Wednesday, 6 August 2008

Kafka, Ice, and Sacred Cows

I just found this lurking in my Blogger drafts, it's been there a long time and references a blog that no longer exists, sadly:
I encountered a quotation from Franz Kafka.

"A book must be an ice-axe
to break the seas
frozen inside our soul."
- Franz Kafka

At first reading, with an aerial photograph of a ship in sea-ice, it seemed a fairly clever, and worthy quotation.
But I'm a contrary beast, and something about it niggled me.

After a moment or two, I decided that Kafka was talking nonsensense. Piffle. In a rather nonsensical way. Obviously, Kafka is a towering literary and philosophical genius, so I should desist from rocking the boat?

Let's just look more closely.
An ice-axe is in modern english parlance, a mountaineering tool. It is used for cutting footholds, as a walking aid, with its pick as a climbing tool, and as a fall arrest device on steep snow and ice slopes.
It's pretty useless for breaking up sea ice.

Ha! I'll be the only voice of dissent shall I?, the grit in the gears so to speak. "A book must be an ice-axe to break the seas frozen inside our soul." I wonder if Kafka meant this? or how else the translator might have rendered these words? Because an ice axe is not a tool for breaking sea ice, I've broken sea ice aplenty, and the ice axe is not the tool of choice. An ice-axe is a tool for cutting steps, arresting falls, anchoring oneself, a safety device, not a breaking out device. And seas frozen inside our soul? only the surface of the sea freezes, a relatively thin crust, thin crust, beneath which life teems, plankton, fish, whales. And the ice is constantly moving, opening, re-forming, ridging.. And a book, an ice axe? Yes, cut steps in the snow, ascend, halt your plummet into the crevasse... I can see it as you do, if I deliberately ignore my knowledge of frozen seas, and ice-axes, but... Sorry Mr Kafka, a clumsy metaphor, I realise English is not your own language, and I can't hold you responsible for the translation, but this this is clumsy. I tracked it down, to the original source. My german is poor.
Kafka wrote in a letter- "-If the book we are reading does not wake us, like a fist hammering on our skull, why do we read it? So that it shall make us happy? My God, we would also be happy if we had no books, and such books as make us happy we could, if need be, write ourselves. But what we must have are those books which come upon us like ill-fortune, and distress us deeply, like the death of one we love better than ourselves, like suicide. A book must be an axe for the frozen sea within us."
Hmm, Mr Kafka, can you explain to the class why, for what possible reason, one might want to take an axe to the frozen sea? Not your mythical interior one. Real sea, real axe. What reason to conjoin the two? Perhaps, class, that shall be your homework. And Mr Kafka? I realise that as a young man of twenty, you think you know everything, I wonder how you'll view those words when you are a bit older and wiser.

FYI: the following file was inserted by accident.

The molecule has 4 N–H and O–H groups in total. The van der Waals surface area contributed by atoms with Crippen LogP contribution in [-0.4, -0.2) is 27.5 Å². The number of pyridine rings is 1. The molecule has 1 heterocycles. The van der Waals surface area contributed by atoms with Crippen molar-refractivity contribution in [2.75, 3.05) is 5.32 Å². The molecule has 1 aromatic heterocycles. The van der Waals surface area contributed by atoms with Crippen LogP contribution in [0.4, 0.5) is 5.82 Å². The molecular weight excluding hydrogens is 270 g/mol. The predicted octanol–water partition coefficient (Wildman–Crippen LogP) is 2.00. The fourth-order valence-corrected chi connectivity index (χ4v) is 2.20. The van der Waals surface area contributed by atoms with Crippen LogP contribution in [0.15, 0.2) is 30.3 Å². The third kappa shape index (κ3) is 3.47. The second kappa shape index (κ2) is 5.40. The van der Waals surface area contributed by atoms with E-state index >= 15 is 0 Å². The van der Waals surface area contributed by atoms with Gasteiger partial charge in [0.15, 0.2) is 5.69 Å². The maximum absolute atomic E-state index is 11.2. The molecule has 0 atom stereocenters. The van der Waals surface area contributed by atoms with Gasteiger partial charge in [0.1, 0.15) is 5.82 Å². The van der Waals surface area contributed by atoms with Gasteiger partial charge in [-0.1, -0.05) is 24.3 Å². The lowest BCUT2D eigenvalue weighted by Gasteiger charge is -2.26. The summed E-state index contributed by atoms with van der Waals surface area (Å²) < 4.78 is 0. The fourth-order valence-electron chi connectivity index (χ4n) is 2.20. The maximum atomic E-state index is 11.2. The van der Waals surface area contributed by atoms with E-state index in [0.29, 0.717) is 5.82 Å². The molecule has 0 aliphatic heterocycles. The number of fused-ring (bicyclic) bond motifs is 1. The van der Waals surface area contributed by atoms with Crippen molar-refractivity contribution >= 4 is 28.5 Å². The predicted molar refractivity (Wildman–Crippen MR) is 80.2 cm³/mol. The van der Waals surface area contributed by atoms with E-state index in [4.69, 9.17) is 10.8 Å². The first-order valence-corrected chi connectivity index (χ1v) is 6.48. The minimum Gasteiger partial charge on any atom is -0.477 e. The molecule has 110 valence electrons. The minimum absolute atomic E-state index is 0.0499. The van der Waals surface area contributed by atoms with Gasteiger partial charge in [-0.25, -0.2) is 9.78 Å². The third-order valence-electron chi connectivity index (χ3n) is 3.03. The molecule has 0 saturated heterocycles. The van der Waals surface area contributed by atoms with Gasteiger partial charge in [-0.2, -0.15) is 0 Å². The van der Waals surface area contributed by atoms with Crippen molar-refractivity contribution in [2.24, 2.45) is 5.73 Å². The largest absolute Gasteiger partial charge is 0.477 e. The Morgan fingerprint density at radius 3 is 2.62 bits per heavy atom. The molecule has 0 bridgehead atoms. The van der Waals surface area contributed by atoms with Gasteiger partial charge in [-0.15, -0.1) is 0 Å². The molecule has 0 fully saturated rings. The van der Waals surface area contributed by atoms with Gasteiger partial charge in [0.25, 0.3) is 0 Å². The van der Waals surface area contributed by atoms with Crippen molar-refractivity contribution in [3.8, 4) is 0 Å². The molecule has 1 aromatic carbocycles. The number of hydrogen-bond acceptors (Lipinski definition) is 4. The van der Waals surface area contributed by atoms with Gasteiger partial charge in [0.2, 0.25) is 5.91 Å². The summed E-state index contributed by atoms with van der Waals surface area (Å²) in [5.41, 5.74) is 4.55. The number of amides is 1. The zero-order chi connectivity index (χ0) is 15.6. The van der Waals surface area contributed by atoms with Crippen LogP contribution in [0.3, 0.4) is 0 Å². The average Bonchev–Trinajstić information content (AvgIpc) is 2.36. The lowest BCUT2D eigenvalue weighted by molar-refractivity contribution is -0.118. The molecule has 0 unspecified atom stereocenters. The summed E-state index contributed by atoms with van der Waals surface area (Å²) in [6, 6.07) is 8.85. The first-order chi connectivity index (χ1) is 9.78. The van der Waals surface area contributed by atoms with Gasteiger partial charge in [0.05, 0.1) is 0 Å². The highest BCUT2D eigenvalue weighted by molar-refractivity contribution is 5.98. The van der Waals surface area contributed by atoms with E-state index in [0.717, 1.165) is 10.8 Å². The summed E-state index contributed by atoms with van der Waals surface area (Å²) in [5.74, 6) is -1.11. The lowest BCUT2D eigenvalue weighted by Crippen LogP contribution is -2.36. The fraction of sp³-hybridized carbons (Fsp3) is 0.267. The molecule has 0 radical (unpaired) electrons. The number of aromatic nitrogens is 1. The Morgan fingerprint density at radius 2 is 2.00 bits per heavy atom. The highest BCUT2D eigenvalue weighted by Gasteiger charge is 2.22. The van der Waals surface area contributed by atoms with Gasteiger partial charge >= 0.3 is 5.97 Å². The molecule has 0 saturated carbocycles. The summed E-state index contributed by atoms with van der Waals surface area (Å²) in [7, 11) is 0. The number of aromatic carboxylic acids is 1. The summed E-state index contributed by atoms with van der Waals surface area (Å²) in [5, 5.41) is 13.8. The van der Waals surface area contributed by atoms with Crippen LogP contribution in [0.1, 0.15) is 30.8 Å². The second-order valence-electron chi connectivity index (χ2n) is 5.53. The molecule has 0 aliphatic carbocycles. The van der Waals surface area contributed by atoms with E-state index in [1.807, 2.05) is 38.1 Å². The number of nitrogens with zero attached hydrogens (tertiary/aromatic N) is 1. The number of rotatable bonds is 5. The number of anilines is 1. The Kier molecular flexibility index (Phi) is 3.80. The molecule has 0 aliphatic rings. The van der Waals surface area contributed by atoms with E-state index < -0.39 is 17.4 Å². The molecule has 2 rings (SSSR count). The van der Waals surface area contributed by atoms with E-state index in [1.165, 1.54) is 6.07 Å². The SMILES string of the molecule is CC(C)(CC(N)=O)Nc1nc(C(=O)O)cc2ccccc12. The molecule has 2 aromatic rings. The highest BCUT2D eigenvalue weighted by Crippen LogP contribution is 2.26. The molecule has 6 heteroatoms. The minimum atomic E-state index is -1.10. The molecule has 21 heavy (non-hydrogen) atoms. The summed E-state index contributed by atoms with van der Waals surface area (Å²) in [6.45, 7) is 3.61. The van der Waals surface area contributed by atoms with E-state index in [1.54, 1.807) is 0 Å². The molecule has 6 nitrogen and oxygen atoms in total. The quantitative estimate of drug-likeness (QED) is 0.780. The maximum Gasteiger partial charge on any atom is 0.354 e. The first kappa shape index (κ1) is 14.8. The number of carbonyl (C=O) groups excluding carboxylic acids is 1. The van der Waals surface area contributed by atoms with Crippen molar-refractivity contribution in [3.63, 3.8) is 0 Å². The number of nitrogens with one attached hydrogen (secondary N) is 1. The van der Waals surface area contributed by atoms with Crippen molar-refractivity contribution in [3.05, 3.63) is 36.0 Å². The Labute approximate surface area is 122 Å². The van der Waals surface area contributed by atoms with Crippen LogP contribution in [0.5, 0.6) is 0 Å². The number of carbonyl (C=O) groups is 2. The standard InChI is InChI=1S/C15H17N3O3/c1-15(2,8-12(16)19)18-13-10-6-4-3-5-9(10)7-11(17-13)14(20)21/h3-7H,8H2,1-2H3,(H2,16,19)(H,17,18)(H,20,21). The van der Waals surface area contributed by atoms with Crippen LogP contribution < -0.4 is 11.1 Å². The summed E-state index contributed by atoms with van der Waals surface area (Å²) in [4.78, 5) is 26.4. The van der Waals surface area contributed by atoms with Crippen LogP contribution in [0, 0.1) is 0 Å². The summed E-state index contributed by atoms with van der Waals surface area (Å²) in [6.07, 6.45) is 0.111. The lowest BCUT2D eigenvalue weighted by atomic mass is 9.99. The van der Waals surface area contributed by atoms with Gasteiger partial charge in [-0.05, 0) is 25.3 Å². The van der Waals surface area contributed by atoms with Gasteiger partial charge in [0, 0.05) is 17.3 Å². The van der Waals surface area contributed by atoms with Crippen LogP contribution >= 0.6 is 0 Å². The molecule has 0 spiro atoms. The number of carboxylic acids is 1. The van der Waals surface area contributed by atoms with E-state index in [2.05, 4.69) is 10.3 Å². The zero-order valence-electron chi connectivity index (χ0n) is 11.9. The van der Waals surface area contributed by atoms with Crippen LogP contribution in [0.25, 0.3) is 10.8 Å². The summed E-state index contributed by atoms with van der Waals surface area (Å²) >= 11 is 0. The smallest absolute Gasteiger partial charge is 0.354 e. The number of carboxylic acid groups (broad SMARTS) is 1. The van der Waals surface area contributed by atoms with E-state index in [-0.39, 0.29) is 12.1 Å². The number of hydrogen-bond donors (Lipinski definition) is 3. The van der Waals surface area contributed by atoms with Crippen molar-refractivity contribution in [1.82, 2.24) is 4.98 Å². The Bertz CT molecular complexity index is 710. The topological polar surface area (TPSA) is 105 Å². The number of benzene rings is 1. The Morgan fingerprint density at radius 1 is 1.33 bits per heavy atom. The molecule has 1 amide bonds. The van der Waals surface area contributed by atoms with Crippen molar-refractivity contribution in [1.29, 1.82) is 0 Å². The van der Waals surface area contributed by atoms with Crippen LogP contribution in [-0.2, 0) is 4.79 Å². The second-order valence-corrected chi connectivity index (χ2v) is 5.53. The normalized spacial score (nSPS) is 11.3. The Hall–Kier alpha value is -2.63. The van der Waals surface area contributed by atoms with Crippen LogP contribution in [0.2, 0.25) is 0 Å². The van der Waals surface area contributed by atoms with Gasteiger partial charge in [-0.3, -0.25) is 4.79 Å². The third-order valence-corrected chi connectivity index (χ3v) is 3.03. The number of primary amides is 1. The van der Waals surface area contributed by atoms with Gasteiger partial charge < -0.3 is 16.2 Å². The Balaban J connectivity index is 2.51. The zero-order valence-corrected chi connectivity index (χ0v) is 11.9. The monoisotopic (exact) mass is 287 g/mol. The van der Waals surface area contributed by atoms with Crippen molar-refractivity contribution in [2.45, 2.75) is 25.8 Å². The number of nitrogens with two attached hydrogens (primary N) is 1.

Right folks, axes out, I'll start running.
How dare he question Kafka?!!!!!

If you want to break sea ice, an icebreaker is quite handy.


  1. Water Baby says "kafka is too wierd"...
    Kafka says "As Gregor Samsa awoke one morning from uneasy dreams he found himself transformed in his bed into a gigantic insect."

    Need we say more?

  2. Heh. You remind me of my oldest son - picking things apart, demanding that every little detail be technically correct. But you're right and even aside from those details it's stupid anyway. What is wrong with a book that just makes you happy? Nothing!

  3. Did we eat a little too much fruit from the Picky tree, Mr Soub? Heh heh.

    Kafka was a bit of a twat sometimes.

  4. I suppose Mr. Kafka was pontificating a bit on the nature of books; delineating 'good' from 'bad.' Perhaps that is too simplified. I think he was speaking of time well spent reading a book that demands our very soul's contemplation versus time wasted reading a book that is .... fluffy?

    I, for one, think fluffy works - especially in times of high stress - or when one just needs an entertaining read. Not many of us spend our days and nights wrestling deep, philosophical struggles within our minds.

    However, I do believe you, Master Soubry, have strayed off mark in your argument regarding Kafka's metaphor of a book, ice-axe and the seas of the soul. I do acknowledge your apparent knowledge of frozen seas and the proper use of an ice-axe.

    But I cannot imagine needing an ice breaking ship to crack my soul's icy layer. As this layer tends to be much thinner in depth than an actual sea's, the ice-axe will do a fine job of piercing my inner icy crust. It is a 'finer' tool for a more delicate surface, yet has the 'power' to cut deep within me.

    I envision needing only one powerful blow of the ice-axe to break through ...

    Of course, Mr. Kafka could have, perhaps, utilized the image of an ice pick instead of the axe. But the idea that a pick conjures is one of: 'chipping and chipping away at ice !!??' Well, this metaphor is definitively NOT as strong an image as the one of an ice-axe.

    Kafka is not speaking of books that pick and pick and pick away at our souls: he wants A BOOK to BREAK swiftly the soul's delicate icy membrane and PIERCE us to our very core.

    your words ask: Hmm, Mr Kafka, can you explain to the class why, for what possible reason, one might want to take an axe to the frozen sea? Not your mythical interior one. Real sea, real axe.

    'Because Master Soubry, I chose to use metaphorical language to describe my philosophical thoughts on the purpose of books in our lives. We are not breaking through seas, are we Master Soubry?? No, I think not. We are breaking through frozen souls.

    Any additional questions from the class?'

  5. soubriquet said...

    Bulletholes, I'm with you and WaterBaby on this one. Kafka is indeed too weird.
    Lynn: Yes, you're right, detail, detail... If Kafka was known as a writer of pulp-fiction, he could get away with it, nobody really expects the writer to care too much. But Kafka is not famed for pulp, instead, he is hailed as a literary lion, a philosophising genius.
    Minsk: Picky tree? Too right! Kafka was, I think, a bit too... unpicky.
    I Blossom, welcome, new commenter, That's a goodly start, in fact, almost a dissertation.
    Good concept, yes, I read fluffy books too, I have read few books that I could say had the impact Kafka desires. I've read quite a few that might be described as classics, literary works that stand the test of time. Yes so few really struck me as life-changing.
    But more about this ice axe: an ice axe, I repeat, is pretty useless against frozen seas. And not really a very good tool to advocate for soul-surgery. When you mentioned "ice-pick", the image to mind is of Leon Trotsky. It failed to cure him, in fact it cracked open his soul rather terminally.